If there's a team out there who just knows "software development," it's the team from Pivotal Labs. Edward Hieatt and his colleagues at Pivotal come from the agile school of development, and in their client work, have noticed many startups begin to experience an erosion of their development culture as they grow in size. In particular, for early-stage VC-backed founders, the growing pains affect the culture of software development to the point where shipping schedules and innovation is materially impacted -- almost bringing companies to a halt.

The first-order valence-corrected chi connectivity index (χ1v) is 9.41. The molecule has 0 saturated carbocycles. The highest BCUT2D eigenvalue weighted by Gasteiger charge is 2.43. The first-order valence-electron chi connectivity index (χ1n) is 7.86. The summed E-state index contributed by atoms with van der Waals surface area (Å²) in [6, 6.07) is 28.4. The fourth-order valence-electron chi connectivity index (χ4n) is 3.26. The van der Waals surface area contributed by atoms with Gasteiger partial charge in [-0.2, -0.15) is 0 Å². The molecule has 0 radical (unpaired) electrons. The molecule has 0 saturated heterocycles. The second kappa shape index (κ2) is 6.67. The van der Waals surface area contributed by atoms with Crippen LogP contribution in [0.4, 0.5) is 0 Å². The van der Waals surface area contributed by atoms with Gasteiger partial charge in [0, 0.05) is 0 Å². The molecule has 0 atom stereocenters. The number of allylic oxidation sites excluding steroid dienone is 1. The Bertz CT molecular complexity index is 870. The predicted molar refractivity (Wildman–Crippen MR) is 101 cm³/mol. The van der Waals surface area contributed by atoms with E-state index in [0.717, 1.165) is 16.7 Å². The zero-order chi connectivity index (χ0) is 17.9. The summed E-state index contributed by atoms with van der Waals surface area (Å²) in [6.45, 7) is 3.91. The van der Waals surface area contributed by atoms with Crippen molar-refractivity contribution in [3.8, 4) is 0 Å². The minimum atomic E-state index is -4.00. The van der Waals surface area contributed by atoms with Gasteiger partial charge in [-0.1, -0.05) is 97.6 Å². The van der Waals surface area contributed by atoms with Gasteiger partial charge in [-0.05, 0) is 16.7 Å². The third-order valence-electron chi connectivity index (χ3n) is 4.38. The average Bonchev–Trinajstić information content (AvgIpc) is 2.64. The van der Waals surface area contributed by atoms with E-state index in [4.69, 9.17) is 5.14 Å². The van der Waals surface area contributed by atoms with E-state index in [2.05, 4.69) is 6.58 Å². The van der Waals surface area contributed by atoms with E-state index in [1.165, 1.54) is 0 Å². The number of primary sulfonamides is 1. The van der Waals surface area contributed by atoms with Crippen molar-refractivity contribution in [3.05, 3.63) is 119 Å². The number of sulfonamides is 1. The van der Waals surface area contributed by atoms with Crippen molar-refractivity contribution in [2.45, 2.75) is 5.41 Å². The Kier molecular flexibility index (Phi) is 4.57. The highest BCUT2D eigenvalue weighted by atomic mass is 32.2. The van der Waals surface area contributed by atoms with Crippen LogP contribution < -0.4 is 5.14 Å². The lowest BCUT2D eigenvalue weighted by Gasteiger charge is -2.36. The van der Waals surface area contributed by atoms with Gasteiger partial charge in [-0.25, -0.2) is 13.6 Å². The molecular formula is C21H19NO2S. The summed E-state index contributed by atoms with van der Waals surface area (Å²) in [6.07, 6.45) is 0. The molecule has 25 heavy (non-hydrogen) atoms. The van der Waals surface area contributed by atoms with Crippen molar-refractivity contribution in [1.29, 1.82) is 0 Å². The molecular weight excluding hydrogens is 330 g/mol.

The solution, which Hieatt puts forward at First Round Capital CTO Summit, is bold: A culture built around pair programming. This can be controversial. According to Hieatt, the concept of pair programming evokes a range of emotions and challenges conventional wisdom about how teams form and work today. For instance, today's culture in early-stage teams often allows developers to work in silos, or to work on sprints, to make their own hours, and a host of other norms which, Hieatt believes, stifles software development culture.